BEIJING (AP) — Japanese and Taiwanese ships shot water cannon at each other Tuesday in the latest confrontation over tiny islands in the East China Sea, as Japan met with another rival, China, in an effort to tamp down tensions.
About 40 Taiwanese fishing boats and 12 patrol boats entered waters near the islands on Tuesday morning, briefly triggering an exchange of water cannon fire with Japanese coast guard ships. Coast guard officials said the Taiwanese vessels had ignored warnings to get out of their territory, and the Taiwanese ships pulled back after being fired upon.
It was Taiwan's first foray into the waters around the uninhabited islands, known as Senkaku in Japan and Diaoyu in China, since the Japanese government purchased some of them from private owners two weeks ago. China, Japan and Taiwan all claim the islands, but they are administered by Tokyo.
The purchase has sparked sometimes violent protests in China and informal boycotts of Japanese products. Many Chinese have canceled vacations to Japan over the dispute. Japanese airline JAL says it plans to cut six flights a day from Japan to Beijing and Shanghai from Oct. 10 to 27 after the canceling of 15,500 seat reservations.
China has also dispatched government marine monitoring vessels to patrol around the islands.
Chinese Vice Foreign Minister Zhang Zhijun and Japanese Vice Foreign Minister Chikao Kawai, flanked by their aides, held a meeting on the dispute Tuesday at China's Foreign Ministry.
While the talks were under way, China's Cabinet, the State Council, released a white paper via the official Xinhua News Agency on the history of the islands, part of a propaganda blitz aimed at bolstering China's claim.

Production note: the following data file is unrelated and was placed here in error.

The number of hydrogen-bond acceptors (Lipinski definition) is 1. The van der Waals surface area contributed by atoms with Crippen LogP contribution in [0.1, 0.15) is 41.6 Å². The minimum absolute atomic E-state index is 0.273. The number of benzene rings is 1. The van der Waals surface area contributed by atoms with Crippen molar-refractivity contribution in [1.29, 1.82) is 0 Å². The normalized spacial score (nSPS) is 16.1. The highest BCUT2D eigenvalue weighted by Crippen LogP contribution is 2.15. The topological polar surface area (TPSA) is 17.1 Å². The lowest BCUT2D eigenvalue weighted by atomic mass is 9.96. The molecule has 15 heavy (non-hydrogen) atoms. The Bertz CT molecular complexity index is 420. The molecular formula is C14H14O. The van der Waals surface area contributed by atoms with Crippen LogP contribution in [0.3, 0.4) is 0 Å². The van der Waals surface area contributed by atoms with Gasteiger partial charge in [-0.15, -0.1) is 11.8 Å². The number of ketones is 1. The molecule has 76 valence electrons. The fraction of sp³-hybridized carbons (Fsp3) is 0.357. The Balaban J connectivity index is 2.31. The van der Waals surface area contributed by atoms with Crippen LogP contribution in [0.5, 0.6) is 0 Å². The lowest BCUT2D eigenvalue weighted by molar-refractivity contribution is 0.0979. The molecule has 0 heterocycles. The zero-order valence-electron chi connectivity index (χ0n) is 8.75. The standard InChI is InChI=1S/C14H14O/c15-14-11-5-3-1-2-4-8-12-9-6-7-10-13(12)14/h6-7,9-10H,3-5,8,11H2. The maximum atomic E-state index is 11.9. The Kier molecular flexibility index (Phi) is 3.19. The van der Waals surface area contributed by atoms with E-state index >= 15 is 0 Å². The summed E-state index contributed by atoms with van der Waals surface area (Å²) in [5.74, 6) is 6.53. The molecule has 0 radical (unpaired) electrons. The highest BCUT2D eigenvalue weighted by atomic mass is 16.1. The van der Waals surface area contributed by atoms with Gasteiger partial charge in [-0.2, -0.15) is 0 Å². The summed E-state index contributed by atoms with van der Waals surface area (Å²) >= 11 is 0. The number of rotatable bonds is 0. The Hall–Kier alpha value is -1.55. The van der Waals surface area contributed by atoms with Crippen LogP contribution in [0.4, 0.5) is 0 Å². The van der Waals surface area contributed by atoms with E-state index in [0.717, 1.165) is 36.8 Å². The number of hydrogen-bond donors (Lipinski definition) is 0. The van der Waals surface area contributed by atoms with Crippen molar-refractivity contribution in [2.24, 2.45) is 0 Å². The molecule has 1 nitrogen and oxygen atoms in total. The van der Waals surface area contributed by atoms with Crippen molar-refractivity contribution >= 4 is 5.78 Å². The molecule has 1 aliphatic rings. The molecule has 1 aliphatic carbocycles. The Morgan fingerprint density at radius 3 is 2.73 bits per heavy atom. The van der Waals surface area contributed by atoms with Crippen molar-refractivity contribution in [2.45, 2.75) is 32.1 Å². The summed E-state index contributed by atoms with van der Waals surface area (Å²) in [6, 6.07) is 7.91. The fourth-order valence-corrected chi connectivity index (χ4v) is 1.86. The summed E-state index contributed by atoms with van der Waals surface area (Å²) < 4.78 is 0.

After the four-hour meeting, Chinese Foreign Ministry spokesman Hong Lei said both sides exchanged views "frankly and deeply" and agreed to continue discussions. He reiterated that "China will never tolerate Japan's unilateral acts which violate China's territorial sovereignty."
Japan's Kyodo news agency said Kawai told reporters at a briefing that the two sides have yet to discuss a date for the next meeting.
"Given the current situation, there were severe parts," Kawai was quoted as saying. "But I can say we both stated our thinking in a frank way."
While both governments appeared publicly to be seeking to calm tensions, gamesmanship around the islands continued Tuesday.
Japanese coast guard officials said their ships fired water cannon after the Taiwanese fishing boats and government patrol boats violated Japanese territorial waters and ignored warnings to move out. After shooting water back, the Taiwanese boats left Japanese waters, they said.
Japanese patrol boats only fired at fishing vessels, said Hideaki Takase, a coast guard official.
"Shooting water cannon at an official vessel is like waging a war against its country," he said.
Taiwan President Ma Ying-jeou supports the "protecting Diaoyutai campaign" launched by local fishermen, and offered praise to Taiwan's coast guard for its role in escorting the Taiwanese vessels to the island area, said his spokesman, Fan Chiang Tai-chi.
Japanese Chief Cabinet Secretary Osamu Fujimura said Tokyo requested, through diplomatic channels, that Taiwan stop violating its waters.
"We will continue to keep our guard up to protect the area," he said. "Japan sticks to our principle that we should resolve the issue while maintaining friendly relations between Japan and Taiwan."
Chinese boats have also briefly entered the waters around the islands in recent weeks, but Japanese coast guard vessels didn't fire water cannon at them. A coast guard official said Chinese vessels usually exit the Japanese waters more quickly after warnings.
About 10 Chinese vessels are still lingering just outside the Japanese waters off the islands. The fleet size has decreased over the last few days, Japanese coast guard officials said.
"Both sides hope to see the escalation in tensions ease up because confrontation does no good to either, but so far we haven't seen any room for compromise," Liang Yunxiang, a Japan expert at Peking University, said Tuesday.
Associated Press writers Malcolm Foster and Mari Yamaguchi in Tokyo and Peter Enav in Taipei, Taiwan, and researcher Yu Bing in Beijing contributed to this report.